and intermediate levels. For more information please
call the Community Sport Services Office at 228-3688.
UBC Tennis Centre
Adult and junior; spring and summer tennis lessons.
Day, evening and weekend sessions available. For
more information cal 228-2505.
Friends of the Garden
Wednesday Walks: An Introduction to the Botanical
Garden. Meet at the Gatehouse. Admission: Free.
Tour: Free. Spend your lunch hour at the Botanical
Garden. For information call 228-3928. 1 p.m.
Statistical Consulting and
Research Laboratory
SCARL is operated by the Department of Statistics to
provide statistical advice to faculty and graduate students working on research problems. For information
call 228-4037. Forms for appointments available in
Room 210, Ponderosa Annex C.
Volunteering
To find an interesting and challenging volunteer job, get
in touch with volunteer connections, the on-campus
information and referral service supported by the AMS.
Student interviewers are trained to help UBC students,
staff and faculty find volunteer jobs in their area of
interest. For an appointment to explore the available
volunteer opticns, contact Vdurtaer Connections, Student
Counselling and Resources Centre, Brock Hall 200, or
caH 228-3811.
Walter Gage Toastmasters
Wednesdays. PuUc Speaking Club Meeting. Speeches
and tabtetopics. Guests are welcome. For information
callSulanat224-9976. Room215,SUB. 7:30p.m.
International House
Reach Out Program
"Reach OuT is a letter-writing program linking Vancouver correspondents with international students accepted
to UBC, whose aim is to provide those students with
helpful information and a local contact Ifs a great way>
to make new friendsand team about other countries. For
more information call International House at 228-5021.
Both Canadians and Internationals welcome.
International House
Language Exchange Program
Ongoing. Free service to match up people who wart to
exchangetheirlanguagefor another. For information
cal Mawele Shamaia, International House at 228-5021.
International House
Language Bank Program
Free translation/interpretation services offered by International stuo^nts and community in general. For information caH Teresa Uyeno, International House at 228-
5021.
International House
Fitness classes continuing over the summer. $5 per
term. Register for this term at I.H. Office NOW. For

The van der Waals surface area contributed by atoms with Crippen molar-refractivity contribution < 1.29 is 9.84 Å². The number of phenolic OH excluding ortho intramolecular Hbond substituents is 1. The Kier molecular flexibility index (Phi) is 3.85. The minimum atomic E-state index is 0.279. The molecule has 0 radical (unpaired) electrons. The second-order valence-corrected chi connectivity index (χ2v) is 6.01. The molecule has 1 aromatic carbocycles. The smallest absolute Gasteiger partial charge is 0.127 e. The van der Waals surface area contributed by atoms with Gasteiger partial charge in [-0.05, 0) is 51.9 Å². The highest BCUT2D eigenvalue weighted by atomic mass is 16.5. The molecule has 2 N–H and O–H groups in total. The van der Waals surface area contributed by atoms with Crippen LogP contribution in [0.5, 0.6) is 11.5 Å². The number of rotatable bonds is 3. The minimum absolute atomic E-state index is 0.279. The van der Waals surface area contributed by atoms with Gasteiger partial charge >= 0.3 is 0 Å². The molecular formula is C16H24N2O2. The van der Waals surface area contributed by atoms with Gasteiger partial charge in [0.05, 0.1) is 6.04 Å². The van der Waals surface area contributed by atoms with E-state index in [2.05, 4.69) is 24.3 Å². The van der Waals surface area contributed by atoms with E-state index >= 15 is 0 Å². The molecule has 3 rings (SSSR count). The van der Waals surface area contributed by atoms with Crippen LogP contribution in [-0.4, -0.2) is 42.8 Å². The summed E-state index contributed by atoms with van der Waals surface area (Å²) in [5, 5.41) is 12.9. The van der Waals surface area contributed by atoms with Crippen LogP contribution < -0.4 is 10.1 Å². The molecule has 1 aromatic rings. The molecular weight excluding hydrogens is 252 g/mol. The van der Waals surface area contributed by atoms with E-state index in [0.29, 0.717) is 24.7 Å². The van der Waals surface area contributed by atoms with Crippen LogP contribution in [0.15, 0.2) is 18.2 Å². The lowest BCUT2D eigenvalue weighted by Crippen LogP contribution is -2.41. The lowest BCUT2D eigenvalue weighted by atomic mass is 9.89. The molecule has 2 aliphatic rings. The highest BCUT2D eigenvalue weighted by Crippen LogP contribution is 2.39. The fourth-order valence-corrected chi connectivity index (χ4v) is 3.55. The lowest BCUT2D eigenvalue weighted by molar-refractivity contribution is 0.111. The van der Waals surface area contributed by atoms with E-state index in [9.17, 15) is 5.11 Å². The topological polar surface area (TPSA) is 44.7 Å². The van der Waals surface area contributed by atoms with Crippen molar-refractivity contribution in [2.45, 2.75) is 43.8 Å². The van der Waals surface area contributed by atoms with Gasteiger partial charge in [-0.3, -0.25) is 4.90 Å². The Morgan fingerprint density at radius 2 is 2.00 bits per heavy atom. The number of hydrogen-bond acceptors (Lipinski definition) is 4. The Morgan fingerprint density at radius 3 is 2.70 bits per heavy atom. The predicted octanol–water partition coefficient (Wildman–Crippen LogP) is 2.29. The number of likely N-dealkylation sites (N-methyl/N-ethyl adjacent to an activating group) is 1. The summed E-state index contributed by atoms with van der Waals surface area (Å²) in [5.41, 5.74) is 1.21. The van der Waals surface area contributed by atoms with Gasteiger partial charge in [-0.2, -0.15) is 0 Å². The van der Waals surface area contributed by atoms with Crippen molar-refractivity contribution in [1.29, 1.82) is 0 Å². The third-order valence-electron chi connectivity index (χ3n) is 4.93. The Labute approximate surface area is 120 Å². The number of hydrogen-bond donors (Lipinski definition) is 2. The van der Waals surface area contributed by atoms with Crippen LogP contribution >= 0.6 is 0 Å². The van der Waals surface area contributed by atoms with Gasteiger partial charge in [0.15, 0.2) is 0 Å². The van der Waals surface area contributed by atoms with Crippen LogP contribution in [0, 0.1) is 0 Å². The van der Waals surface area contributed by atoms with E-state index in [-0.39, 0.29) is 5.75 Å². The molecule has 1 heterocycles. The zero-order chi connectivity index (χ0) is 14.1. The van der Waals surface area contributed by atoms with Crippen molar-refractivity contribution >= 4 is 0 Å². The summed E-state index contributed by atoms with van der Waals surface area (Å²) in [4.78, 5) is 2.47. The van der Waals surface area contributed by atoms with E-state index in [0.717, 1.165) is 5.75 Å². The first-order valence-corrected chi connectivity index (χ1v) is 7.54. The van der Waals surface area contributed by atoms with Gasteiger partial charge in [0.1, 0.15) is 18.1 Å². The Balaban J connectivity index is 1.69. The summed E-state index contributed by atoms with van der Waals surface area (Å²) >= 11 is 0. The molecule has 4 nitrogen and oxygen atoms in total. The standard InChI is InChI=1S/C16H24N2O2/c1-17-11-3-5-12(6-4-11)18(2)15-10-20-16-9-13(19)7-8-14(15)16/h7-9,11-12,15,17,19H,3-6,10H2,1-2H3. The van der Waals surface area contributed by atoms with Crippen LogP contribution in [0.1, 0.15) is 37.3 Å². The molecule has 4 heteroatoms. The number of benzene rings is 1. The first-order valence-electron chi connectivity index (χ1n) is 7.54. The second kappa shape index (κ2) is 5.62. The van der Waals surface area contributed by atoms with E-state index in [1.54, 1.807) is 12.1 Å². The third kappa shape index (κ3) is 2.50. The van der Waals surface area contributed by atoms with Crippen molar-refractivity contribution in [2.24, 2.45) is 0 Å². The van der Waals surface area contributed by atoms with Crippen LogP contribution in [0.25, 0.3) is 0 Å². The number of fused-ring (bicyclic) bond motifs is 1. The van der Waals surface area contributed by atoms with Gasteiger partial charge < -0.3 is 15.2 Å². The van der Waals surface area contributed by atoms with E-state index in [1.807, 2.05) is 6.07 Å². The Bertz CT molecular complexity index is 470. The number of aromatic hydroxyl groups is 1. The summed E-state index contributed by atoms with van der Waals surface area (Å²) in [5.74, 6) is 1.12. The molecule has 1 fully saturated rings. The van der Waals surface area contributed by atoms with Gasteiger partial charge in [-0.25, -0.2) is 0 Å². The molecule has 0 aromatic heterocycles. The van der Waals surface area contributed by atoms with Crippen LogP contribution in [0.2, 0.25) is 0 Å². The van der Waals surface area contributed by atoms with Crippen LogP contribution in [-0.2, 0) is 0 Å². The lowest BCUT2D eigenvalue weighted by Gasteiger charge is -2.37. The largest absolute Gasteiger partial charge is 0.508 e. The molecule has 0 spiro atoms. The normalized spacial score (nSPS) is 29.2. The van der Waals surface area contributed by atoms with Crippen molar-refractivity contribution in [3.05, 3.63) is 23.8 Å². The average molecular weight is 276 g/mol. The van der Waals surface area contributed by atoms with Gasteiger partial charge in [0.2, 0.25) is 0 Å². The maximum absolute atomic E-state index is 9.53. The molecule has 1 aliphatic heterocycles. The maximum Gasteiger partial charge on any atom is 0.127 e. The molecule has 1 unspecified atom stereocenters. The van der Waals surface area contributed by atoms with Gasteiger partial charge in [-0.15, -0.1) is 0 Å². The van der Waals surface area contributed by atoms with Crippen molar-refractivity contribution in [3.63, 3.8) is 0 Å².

information cal 228-5021.
Lung Disease Subjects Wanted
We are seeking rtersMaJ lung Disease subjects in order
to study the effect of this disorder on response to sub-
maximal exercise. For further information call Frank
Chung at 228-7708, School of Rehab. Medicine.
Department of Psychology
Individuals 18 and older are needed for a research
project on changes in memory across the adult Me span.
For information cal Jo Ann Miller at 228-4772.
Teaching Kids to Share
Mothers with 2 children between 21/2 and 6 years of age
are invited to participate in a free parent-education
program being evaluated in the Dept of Psychology at
UBC. The 5-session program offers child development
info and positive parenting strategies designed to help
parents guide their children in the development of sharing and cooperative play skills. For further information
call Georgia Tiedemann at the Sharing Project 228-
6771.
Fitness Appraisal
Physical Education & Recreation, through the John M.
Buchanan Fitness and Research Centre, is administering a physical fitness assessment program to students,
faculty, staff and the general public. Approx. 1 hour,
students $25, all others $30. For information call 228-
4356.
Surplus Equipment Recycling Facility
All surplus items. For information call 228-2813. Every
Wednesday Noon-3 p.m. Task Force Bldg, 2352 Health
Science Mall.
Neville Scarfe Children's Garden
Visit the Neville Scarfe Children's Garden located west of
the Education Building. Open all year-free. Families
interested in planting, weeding and watering in the
garden contact Jo-Anne Naslund at 434-1081 or 228-
3767.
Nitobe Memorial Garden
Open daily from 10a.m.to7p.m.from April 1-May31.
Admission $1.25. Free on Wednesdays.
Botanical Gardens
Open daily from 10 a.m. to 7 p.m. from April 1 -May 31.
Admission $2.50. Free on Wednesdays.